I remember a few years back (July 8th, 2009), there was an article in ‘The Independent Alligator’ about a student doing an internship at The Colorado Springs Gazette. The article is titled ‘UF student fired from internship for plagiarism’ (http://www.alligator.org/news/campus/article_a92ea709-cc92-5773-836b-18ce5798b8d4.html). I am not sure what punishment the student received from The University of Florida, yet her name was mentioned in the article. I am sure the punishment was severe, she possibly was expelled from the university. Is the irrefutable evidence as stated by the professors, that literally, 100’s of their students cheated, as strong a case as that, of the above mentioned article (student)? If so, then should 200, 300 or possibly 400 students be expelled from the University of Florida and their names be announced to the public, if that be the punishment? My best guess is that many of those students, are the sons and daughters of prominent Alumni of the University of Florida, and that a few of those alumni, make large donations to the University of Florida. In addition, can the University of Florida afford such a national scandal, in which, those ‘LAZY’ professors were aware that their students cheated (if that case is proven), albeit, for more than just this spring semester of 2012, once again, if that case is proven.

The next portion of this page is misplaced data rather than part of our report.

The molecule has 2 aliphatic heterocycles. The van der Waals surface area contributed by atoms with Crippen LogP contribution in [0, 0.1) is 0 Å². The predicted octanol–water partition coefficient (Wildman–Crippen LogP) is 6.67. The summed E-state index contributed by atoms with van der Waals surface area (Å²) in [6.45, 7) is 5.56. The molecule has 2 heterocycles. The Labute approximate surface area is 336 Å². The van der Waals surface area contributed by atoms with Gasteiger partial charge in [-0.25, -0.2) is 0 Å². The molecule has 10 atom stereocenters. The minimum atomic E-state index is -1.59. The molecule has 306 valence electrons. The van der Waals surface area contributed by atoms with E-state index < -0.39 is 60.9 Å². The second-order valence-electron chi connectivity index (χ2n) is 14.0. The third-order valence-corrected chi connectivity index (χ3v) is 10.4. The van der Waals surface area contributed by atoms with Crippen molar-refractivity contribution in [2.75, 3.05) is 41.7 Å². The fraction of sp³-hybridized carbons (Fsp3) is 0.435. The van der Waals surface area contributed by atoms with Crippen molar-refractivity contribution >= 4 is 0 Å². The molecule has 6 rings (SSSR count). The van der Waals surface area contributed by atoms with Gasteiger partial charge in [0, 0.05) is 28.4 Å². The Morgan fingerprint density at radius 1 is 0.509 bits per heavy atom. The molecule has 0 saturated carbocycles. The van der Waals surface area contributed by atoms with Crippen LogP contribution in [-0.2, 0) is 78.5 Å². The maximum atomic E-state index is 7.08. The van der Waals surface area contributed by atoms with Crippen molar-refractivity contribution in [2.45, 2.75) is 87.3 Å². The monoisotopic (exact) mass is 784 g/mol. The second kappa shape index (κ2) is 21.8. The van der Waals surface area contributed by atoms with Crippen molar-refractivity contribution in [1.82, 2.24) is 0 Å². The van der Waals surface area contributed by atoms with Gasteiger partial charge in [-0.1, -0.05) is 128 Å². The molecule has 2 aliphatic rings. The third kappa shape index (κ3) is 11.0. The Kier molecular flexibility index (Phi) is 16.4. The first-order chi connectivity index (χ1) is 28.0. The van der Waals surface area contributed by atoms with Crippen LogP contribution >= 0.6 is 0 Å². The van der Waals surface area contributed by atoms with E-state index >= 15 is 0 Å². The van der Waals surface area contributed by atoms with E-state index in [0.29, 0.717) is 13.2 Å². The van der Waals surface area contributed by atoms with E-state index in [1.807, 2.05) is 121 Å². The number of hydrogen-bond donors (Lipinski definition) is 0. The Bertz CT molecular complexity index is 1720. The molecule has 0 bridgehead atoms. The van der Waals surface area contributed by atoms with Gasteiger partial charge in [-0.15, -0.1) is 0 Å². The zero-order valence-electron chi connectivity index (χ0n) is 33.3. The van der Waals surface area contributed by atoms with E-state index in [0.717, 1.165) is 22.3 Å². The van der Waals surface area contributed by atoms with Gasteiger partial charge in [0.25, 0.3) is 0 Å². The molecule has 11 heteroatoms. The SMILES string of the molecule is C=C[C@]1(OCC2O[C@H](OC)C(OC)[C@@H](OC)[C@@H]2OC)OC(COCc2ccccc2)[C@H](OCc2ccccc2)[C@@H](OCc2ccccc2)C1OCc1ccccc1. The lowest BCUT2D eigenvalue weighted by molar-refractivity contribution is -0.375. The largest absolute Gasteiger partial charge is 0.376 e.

The Honor Code should be respected by all students and, in addition, the faculty should respect the Honor Code and understand they have a responsibility (duty) they owe to each of their students !


I don't understand the argument that this student is trying to make in challenging the penalty. She's accepting that she cheated, and went out and confessed, but she's challenging the penalty because it's "unfair" that people got to cheat in the past and get away with it, but this time around, hundreds of students got caught. If life worked like this, then someone could easily go to court, confess to committing some sort of crime, but saying that they shouldn't receive any sort of punishment because many people in the past have gotten away with whatever crime they've been convicted of.

Well, I don't think it's fair; I don't think it's fair that that could even be considered a viable argument.